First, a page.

Sharon Harper, executive director for the Southeast Center of Regional Excellence for the Tennessee Department of Education, gave the Kiwanis Club of Cleveland a snapshot of her office’s initiatives.
“Now where I am we have 77,000 students in my region alone,” Harper said. “And I am really affecting change. It feels good.”
The Centers of Regional Excellence offer “targeted, differentiated” support to help schools across the state meet academic goals. School districts are separated into eight regions: East Tennessee, First Tennessee, Mid-Cumberland, Northwest, South Central, Southeast, Southwest/Memphis and Upper Cumberland. Each CORE office serves in a consulting capacity for their assigned districts.
Harper and her team have 14 districts under their region: Bradley County, Cleveland City, Hamilton County, Marion County, Richard City, McMinn County, Athens City, Etowah City, Meigs County, Polk County, Rhea County and Dayton City.
CORE values for the central office and every school district are: excellence, optimism, judgment, courage and teamwork.
The four initiatives focused by SE CORE are:
- Common Core implementation for reading and language arts, K-12; math, K-12; and literacy and special education discipline.
- A balanced assessment system to cut down on the testing by “using the right tests in the right way.” Harper said this includes looking at different formative instructional practices in the classroom.
- Teacher and Leader Effectiveness which focuses on providing support for the “phenomenal” teachers and leaders in the region.
- Response to Intervention and Instruction.
Additional initiatives include analyzing student performance indicators, implementing early teacher observations by principals and assessment and district matching of strong and weaker school systems.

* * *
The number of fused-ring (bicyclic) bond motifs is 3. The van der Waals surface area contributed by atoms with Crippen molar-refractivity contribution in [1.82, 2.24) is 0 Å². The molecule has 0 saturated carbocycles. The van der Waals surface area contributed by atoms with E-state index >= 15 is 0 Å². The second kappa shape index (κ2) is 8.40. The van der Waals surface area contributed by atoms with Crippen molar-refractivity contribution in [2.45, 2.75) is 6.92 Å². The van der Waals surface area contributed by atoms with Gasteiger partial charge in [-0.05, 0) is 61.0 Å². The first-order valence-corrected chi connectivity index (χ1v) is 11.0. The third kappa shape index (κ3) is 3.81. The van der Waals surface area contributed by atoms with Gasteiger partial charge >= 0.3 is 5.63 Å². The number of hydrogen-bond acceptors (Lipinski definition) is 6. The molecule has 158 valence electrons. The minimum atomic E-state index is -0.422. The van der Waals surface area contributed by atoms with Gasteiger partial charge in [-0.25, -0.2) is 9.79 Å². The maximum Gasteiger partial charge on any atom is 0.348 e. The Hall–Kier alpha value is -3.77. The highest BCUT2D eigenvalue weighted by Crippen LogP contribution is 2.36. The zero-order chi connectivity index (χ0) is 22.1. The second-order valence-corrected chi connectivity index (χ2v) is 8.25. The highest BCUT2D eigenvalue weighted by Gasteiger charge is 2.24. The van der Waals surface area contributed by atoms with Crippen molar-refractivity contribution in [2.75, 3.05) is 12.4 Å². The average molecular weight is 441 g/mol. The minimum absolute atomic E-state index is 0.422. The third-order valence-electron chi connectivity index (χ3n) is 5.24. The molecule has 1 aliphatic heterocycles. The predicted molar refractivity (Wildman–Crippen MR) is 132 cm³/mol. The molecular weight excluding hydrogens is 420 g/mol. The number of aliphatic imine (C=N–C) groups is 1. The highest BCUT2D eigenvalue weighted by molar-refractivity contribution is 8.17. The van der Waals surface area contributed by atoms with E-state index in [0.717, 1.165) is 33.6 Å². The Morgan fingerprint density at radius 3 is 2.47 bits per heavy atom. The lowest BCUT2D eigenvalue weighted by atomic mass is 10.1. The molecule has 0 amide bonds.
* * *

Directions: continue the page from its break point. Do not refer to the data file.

An overview of the Southeast region’s recent testing data was included in the presentation.
Math Coordinator April Kabler of CORE worked with the SE districts over the past year. Harper reported a noticeable increase in students scores. Two years ago, 48.2 percent of students scored proficient and advanced in math. The number rose to 52.9 percent for the 2012-13 school year.
A slight increase was seen in the region’s jump from 52 percent of students scoring proficient and advanced in Algebra I to 55.9 percent. Increased emphasis will be placed on both Algebra I and Algebra II.
“Significant” gap closures were seen within the 2012-13 math scores. According to Harper’s data, 16 of the 39 gaps were closed.
“Gaps include four different areas. That is our ethnic group (black, hispanic and Native American), students with disabilities, limited English proficient and economically disadvantaged,” Harper explained. “What we are trying to do is close the gap between those groups and the ‘all’ category.”
Only 5 of 38 gaps were closed in reading and language arts.
Harper said her office is hoping to enact the same change at the reading and language arts level. She said an increase in scores is expected with the recent addition of an RLA coordinator.
“Teachers are the ones who actually make [change] happen. They work with us,” Harper said. “I want you to just tell a teacher thank you, because they are really good to get these things in the classroom.”
In other Kiwanis news, Kiwanis President Chris Newton’s term has ended. Bruce Bradford will be taking over as club president.
“It has been an honor to serve you and it has been an honor to serve in this capacity. It is one of the more high honors I have ever had personally,” Newton said. “... It is not what we do as individuals while we were in office, it is what was done before us that was made possible by those who laid a foundation.”